For many individuals, a protected trust deed is an excellent option. Scottish trust deeds have however been publicised heavily through various media. Naturally, individuals who are concerned about their debts may consequently be less aware of all the other possible alternatives to a Scottish trust deed. Frequently examining alternatives could lead to an improved outcome for the person in debt if justified by their needs and the specifics of the situation.
When exploring debt resolution options individuals in debt soon realise that there is a large selection. It is common for debtors to struggle when trying to understand the differences between all the avenues. It can be really stressful coming to a decision particularly since many want to have something in place as fast as possible, however, allowing yourself the opportunity to assess the pros and cons of each avenue will help you in the long term.
In this piece we’ll lay bare the debt advice stages used by good protected trust deed advisers. Understanding how they operate is a crucial part for any individual who wishes to take an active interest in the ways they resolve their financial imbalance. Readers ought to bear in mind that the information supplied is applicable solely to residents of Scotland; the rest of the United Kingdom has an alternate debt solution option.
One of the initial things a protected trust deed practitioner will ask is the complete amount of unsecured debt. Not many trust deed providers will want to take a case where the amount owed is lower than Ã‚Â£10,000, however, there’s no minimum amount essential for a protected trust deed. The complete sum of unsecured debt shouldn’t incorporate mortgages or other financial commitments such as hire purchase or leases. Connected shortfall debts might be applicable but you ought to discuss this with a trust deed advisor.
If your debt total is significantly less than Ã‚Â£10,000 you should think about sequestration (bankruptcy), the debt arrangement scheme or a DMP if you can’t cope with your debts.
How much your assets are worth is of particular importance to a Scottish trust deed advisor. Assets include a large variety of things but would normally consist of a car worth more than Ã‚Â£3,000 or home equity. Other examples could be an endowment policy or other kinds of savings (though pension arrangements would normally be exempt). Qualifying assets “vest” in the Trustee and might be needed to help pay back creditors.
If you are a homeowner with equity you will need to realistically consider whether you have the ability to access that equity and pay it into the protected trust deed. If you don’t have the ability to do this your house may later need to be sold. Therefore, consideration of the DAS scheme is encouraged as it would protect the home and enable repayment of what you owe in an affordable way.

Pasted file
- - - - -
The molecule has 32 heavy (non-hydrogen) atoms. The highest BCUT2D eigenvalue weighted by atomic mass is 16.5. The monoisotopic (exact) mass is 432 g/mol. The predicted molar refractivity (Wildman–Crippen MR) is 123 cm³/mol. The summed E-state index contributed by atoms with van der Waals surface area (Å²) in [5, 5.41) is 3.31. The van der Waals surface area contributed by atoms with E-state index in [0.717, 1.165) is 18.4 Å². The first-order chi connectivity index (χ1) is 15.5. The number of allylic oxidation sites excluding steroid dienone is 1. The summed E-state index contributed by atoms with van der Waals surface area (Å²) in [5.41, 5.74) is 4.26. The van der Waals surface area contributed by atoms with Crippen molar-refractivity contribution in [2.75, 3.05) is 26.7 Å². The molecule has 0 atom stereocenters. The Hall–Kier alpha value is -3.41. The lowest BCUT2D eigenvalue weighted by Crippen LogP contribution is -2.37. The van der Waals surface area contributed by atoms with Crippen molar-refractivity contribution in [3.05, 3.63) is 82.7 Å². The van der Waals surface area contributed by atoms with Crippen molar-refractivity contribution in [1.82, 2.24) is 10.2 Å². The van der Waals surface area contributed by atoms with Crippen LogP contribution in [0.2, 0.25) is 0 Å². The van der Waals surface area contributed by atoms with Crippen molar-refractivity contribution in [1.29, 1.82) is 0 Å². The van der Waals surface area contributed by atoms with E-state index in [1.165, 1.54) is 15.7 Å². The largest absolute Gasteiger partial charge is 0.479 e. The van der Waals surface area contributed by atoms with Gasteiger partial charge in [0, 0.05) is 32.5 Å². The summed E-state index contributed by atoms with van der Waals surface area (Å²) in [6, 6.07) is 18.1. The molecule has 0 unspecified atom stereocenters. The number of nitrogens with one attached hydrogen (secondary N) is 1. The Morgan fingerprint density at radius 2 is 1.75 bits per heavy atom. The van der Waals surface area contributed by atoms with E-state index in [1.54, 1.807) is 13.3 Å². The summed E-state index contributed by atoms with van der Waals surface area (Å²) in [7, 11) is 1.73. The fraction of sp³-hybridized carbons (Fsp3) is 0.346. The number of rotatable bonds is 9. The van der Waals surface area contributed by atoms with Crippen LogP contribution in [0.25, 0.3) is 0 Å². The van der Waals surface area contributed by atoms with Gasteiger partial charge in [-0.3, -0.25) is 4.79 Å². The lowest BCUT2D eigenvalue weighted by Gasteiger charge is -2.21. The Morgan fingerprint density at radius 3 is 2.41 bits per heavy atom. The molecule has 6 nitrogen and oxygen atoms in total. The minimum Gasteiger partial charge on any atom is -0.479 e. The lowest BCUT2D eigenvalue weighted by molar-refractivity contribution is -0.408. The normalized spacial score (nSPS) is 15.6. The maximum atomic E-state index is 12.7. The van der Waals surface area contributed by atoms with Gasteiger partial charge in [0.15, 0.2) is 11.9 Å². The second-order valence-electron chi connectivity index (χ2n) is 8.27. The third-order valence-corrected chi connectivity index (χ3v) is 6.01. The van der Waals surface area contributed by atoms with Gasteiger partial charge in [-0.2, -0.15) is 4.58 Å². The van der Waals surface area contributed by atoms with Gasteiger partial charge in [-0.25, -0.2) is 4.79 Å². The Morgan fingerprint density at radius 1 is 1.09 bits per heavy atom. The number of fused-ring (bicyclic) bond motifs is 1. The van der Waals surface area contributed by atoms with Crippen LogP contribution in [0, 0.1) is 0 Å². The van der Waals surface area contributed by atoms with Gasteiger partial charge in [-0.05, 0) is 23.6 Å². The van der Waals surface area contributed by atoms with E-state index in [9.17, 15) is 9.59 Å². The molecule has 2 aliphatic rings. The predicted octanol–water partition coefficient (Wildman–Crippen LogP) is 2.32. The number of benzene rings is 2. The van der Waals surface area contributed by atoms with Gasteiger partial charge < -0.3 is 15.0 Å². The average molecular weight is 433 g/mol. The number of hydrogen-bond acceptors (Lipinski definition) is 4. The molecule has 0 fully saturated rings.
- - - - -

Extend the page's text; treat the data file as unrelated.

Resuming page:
Prior to entering into a trust debt or any other kind of debt resolution option you will need to calculate how much you are able to repay every month, if this number is below Ã‚Â£150 you may be able to use a trust deed. For high levels of debt you might have to repay a lot more to fulfil the requirements of your creditors. If you are not able to repay a moderate contribution you may need to explore bankruptcy as an avenue.
Being able to pay a large monthly instalment can sometimes mean that a protected trust deed won’t be an option. For example, if the value that can be paid back every month adds up to more than the total debt (over three years) consideration should be moved to the debt arrangement scheme or an informal debt management plan.
Some professions have limitations regarding formal debt resolution choices such as trust deeds. It can be an entry barrier or for professions such as police officers, prison officers or the armed forces there are strict processes to follow before continuing with a protected trust deed. Individuals employed in the financial services sector should look over their employment contracts as this could include specific restrictions.
Trust-Deed.co.uk is a long-established interface between Scottish trust deed professionals and the general public seeking advice on debt and debt solutions. The site recommends that you should not rely solely on the details explained in this piece without initially seeking advice from a suitably qualified person. All of the advisers at Trust-Deed.co.uk are qualified to provide advice on the appropriateness of a protected trust deed, and other similar alternatives.